St. Louis Police Chief Wants Drones, Highlighting Drone Debate

By:  Raven Clabough
07/01/2013
       

St. Louis Police Chief Sam Dotson has called for drones to patrol within a year in an effort to better patrol the city’s highest crime areas. The proposal has drawn ire from privacy advocates.

St. Louis Police Chief Sam Dotson has called for drones to patrol within a year in an effort to better patrol the city’s highest crime areas. The proposal has drawn ire from privacy advocates.

“I think the technology is there now domestically for law enforcement agencies to rely on unmanned aerial observation platforms to do a variety of things,” said Dotson.

Some of the requested applications include tracking suspicious vehicles and surveying high-crime areas. The use to which these devices would be used would be determined by internal police guidelines.

Dotson contends that the use of the equipment would not differ too significantly from the types of technology that is currently used by law-enforcement officials. “That’s what we use helicopters for now, I think that’s what we use neighborhood cameras (for)…. If you’re in a public space there is no expectation of privacy,” added Dotson.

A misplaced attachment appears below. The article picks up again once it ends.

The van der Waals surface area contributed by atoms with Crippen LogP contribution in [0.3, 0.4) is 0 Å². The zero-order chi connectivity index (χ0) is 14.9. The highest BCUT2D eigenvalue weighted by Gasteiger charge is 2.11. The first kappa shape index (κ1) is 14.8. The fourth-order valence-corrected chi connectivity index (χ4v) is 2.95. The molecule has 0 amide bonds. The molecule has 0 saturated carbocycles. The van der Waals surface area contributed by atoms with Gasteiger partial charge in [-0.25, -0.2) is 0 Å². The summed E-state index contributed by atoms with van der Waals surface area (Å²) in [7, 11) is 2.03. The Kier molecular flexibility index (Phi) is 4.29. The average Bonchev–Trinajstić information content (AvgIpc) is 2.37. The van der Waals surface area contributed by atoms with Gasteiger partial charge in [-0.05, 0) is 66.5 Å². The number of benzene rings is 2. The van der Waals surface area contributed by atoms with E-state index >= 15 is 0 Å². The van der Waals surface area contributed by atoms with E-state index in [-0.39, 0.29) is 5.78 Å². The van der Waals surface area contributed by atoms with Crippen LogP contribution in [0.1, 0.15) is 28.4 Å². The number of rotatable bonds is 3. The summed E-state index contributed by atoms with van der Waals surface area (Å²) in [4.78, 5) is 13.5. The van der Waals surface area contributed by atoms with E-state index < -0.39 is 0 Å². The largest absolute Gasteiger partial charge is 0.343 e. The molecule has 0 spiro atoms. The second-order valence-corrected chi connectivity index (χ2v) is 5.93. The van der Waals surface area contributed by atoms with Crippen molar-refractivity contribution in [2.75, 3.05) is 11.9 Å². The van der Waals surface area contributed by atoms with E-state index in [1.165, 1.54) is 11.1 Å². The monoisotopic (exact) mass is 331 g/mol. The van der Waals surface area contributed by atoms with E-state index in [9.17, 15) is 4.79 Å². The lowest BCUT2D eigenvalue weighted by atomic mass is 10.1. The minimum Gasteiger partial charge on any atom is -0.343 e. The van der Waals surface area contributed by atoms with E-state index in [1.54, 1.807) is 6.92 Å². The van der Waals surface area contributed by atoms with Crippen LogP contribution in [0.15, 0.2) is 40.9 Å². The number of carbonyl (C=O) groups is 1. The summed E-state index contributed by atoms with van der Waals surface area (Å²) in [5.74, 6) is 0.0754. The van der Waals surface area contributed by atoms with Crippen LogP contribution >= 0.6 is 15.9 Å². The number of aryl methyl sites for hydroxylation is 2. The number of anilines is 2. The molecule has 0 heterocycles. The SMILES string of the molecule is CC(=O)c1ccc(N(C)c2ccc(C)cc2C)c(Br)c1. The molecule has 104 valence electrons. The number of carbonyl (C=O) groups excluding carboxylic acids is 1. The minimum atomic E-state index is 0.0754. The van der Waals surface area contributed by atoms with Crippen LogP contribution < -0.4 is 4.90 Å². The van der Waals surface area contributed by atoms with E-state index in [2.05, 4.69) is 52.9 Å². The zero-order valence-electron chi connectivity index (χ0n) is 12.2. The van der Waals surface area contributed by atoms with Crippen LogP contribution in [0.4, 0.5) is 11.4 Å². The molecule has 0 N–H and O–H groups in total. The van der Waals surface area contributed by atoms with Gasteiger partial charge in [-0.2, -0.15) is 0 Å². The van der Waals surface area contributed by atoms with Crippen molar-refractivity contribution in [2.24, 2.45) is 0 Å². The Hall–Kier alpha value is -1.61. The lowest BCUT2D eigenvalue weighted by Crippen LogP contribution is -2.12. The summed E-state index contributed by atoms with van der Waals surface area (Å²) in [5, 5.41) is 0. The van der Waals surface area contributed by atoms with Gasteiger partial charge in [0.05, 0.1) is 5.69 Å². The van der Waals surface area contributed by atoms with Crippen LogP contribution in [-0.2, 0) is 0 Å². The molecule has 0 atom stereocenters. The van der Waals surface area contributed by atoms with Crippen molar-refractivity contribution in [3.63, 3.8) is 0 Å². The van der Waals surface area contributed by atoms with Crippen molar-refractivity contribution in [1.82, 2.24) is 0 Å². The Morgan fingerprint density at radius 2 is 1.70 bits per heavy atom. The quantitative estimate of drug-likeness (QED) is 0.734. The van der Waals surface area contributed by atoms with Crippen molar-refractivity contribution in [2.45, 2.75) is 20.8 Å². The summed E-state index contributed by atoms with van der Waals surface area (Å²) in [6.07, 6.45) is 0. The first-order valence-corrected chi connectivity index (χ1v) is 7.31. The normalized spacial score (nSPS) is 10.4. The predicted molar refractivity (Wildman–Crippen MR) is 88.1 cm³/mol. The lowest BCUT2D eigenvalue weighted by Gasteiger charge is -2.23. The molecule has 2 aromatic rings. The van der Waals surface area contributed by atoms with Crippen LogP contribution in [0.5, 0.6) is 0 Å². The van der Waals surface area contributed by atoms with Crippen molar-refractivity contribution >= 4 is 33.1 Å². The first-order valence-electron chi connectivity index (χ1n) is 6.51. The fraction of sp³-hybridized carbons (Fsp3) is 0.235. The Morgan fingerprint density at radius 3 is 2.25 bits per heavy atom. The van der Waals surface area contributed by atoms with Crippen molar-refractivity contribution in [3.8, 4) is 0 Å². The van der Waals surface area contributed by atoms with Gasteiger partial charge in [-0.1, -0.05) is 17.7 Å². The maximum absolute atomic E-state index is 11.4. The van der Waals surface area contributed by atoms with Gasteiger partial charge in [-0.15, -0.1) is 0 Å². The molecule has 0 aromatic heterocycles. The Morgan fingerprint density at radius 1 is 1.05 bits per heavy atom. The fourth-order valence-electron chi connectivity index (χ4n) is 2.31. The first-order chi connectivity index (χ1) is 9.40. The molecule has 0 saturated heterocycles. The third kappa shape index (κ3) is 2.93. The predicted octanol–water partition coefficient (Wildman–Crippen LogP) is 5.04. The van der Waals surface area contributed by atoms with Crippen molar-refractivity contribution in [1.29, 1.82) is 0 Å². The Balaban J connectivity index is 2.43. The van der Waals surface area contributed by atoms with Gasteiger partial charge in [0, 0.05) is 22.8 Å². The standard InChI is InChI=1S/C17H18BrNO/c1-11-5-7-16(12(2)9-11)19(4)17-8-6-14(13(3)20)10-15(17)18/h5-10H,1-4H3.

Dotson is not the only police head to call for the use of drones for surveillance purposes. Last year, the Ogden Police Department filed an application to fly an unmanned surveillance blimp at a height of just 400 feet over the city to monitor criminal activity. That application had been rejected by the FAA as a result of safety concerns.

Following the Boston Marathon bombing, Boston’s Police Commissioner Edward Davis announced that he would like drones to be present during next year’s marathon.

The Alameda County Sheriff’s Office had asked the Alameda County Board of Supervisors to approve a grant in the amount of $31,646 to purchase a drone last year.

However, the Alameda County Sheriff’s office was forced to suspend the purchase of a surveillance drone after mass public outcry indicated fierce opposition to the plan. Privacy advocates criticized the Alameda County Sheriff’s office, voicing concerns that the use of surveillance drones will violate privacy protections.

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